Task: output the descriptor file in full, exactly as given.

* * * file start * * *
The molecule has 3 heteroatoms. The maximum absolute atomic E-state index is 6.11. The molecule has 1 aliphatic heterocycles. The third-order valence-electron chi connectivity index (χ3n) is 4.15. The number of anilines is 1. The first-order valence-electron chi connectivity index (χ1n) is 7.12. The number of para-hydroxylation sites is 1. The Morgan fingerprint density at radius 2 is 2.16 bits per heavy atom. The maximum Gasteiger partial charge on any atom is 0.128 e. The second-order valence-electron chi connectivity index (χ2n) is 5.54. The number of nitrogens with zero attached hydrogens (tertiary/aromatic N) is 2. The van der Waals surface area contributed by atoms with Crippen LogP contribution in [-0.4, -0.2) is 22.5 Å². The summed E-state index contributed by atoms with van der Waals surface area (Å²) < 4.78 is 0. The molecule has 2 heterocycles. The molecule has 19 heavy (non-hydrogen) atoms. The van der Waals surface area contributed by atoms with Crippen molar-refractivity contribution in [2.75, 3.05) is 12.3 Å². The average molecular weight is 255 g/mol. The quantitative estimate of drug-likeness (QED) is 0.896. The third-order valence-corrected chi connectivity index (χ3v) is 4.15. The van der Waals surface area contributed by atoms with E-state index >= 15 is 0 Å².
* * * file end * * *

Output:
The molecule has 3 heteroatoms. The maximum absolute atomic E-state index is 6.11. The molecule has 1 aliphatic heterocycles. The third-order valence-electron chi connectivity index (χ3n) is 4.15. The number of anilines is 1. The first-order valence-electron chi connectivity index (χ1n) is 7.12. The number of para-hydroxylation sites is 1. The Morgan fingerprint density at radius 2 is 2.16 bits per heavy atom. The maximum Gasteiger partial charge on any atom is 0.128 e. The second-order valence-electron chi connectivity index (χ2n) is 5.54. The number of nitrogens with zero attached hydrogens (tertiary/aromatic N) is 2. The van der Waals surface area contributed by atoms with Crippen LogP contribution in [-0.4, -0.2) is 22.5 Å². The summed E-state index contributed by atoms with van der Waals surface area (Å²) < 4.78 is 0. The molecule has 2 heterocycles. The molecule has 19 heavy (non-hydrogen) atoms. The van der Waals surface area contributed by atoms with Crippen molar-refractivity contribution in [2.75, 3.05) is 12.3 Å². The average molecular weight is 255 g/mol. The quantitative estimate of drug-likeness (QED) is 0.896. The third-order valence-corrected chi connectivity index (χ3v) is 4.15. The van der Waals surface area contributed by atoms with E-state index >= 15 is 0 Å².